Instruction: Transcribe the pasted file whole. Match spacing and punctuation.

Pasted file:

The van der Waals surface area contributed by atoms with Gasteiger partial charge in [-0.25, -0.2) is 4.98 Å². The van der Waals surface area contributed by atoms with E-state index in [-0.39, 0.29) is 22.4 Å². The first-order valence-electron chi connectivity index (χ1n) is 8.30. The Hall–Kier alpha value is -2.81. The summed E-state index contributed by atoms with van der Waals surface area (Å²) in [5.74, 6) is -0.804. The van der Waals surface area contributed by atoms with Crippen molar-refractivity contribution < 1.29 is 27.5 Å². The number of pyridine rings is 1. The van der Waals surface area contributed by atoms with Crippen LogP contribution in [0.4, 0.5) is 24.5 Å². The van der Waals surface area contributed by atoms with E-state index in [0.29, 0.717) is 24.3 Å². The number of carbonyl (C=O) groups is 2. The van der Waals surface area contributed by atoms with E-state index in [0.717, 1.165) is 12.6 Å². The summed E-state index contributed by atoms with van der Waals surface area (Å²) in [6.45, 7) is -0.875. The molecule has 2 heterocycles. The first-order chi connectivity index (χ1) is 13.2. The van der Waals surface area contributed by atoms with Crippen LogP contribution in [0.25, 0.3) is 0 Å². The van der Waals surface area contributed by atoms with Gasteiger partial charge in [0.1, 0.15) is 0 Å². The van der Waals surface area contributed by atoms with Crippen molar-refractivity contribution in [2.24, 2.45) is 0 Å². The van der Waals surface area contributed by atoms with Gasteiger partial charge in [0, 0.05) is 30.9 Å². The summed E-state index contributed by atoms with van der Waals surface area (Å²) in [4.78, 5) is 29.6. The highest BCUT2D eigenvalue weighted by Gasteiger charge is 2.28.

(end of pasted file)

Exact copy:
The van der Waals surface area contributed by atoms with Gasteiger partial charge in [-0.25, -0.2) is 4.98 Å². The van der Waals surface area contributed by atoms with E-state index in [-0.39, 0.29) is 22.4 Å². The first-order valence-electron chi connectivity index (χ1n) is 8.30. The Hall–Kier alpha value is -2.81. The summed E-state index contributed by atoms with van der Waals surface area (Å²) in [5.74, 6) is -0.804. The van der Waals surface area contributed by atoms with Crippen molar-refractivity contribution < 1.29 is 27.5 Å². The number of pyridine rings is 1. The van der Waals surface area contributed by atoms with Crippen LogP contribution in [0.4, 0.5) is 24.5 Å². The van der Waals surface area contributed by atoms with E-state index in [0.29, 0.717) is 24.3 Å². The number of carbonyl (C=O) groups is 2. The van der Waals surface area contributed by atoms with E-state index in [0.717, 1.165) is 12.6 Å². The summed E-state index contributed by atoms with van der Waals surface area (Å²) in [6.45, 7) is -0.875. The molecule has 2 heterocycles. The first-order chi connectivity index (χ1) is 13.2. The van der Waals surface area contributed by atoms with Crippen LogP contribution in [0.25, 0.3) is 0 Å². The van der Waals surface area contributed by atoms with Gasteiger partial charge in [0.1, 0.15) is 0 Å². The van der Waals surface area contributed by atoms with Crippen molar-refractivity contribution in [2.24, 2.45) is 0 Å². The van der Waals surface area contributed by atoms with Gasteiger partial charge in [0, 0.05) is 30.9 Å². The summed E-state index contributed by atoms with van der Waals surface area (Å²) in [4.78, 5) is 29.6. The highest BCUT2D eigenvalue weighted by Gasteiger charge is 2.28.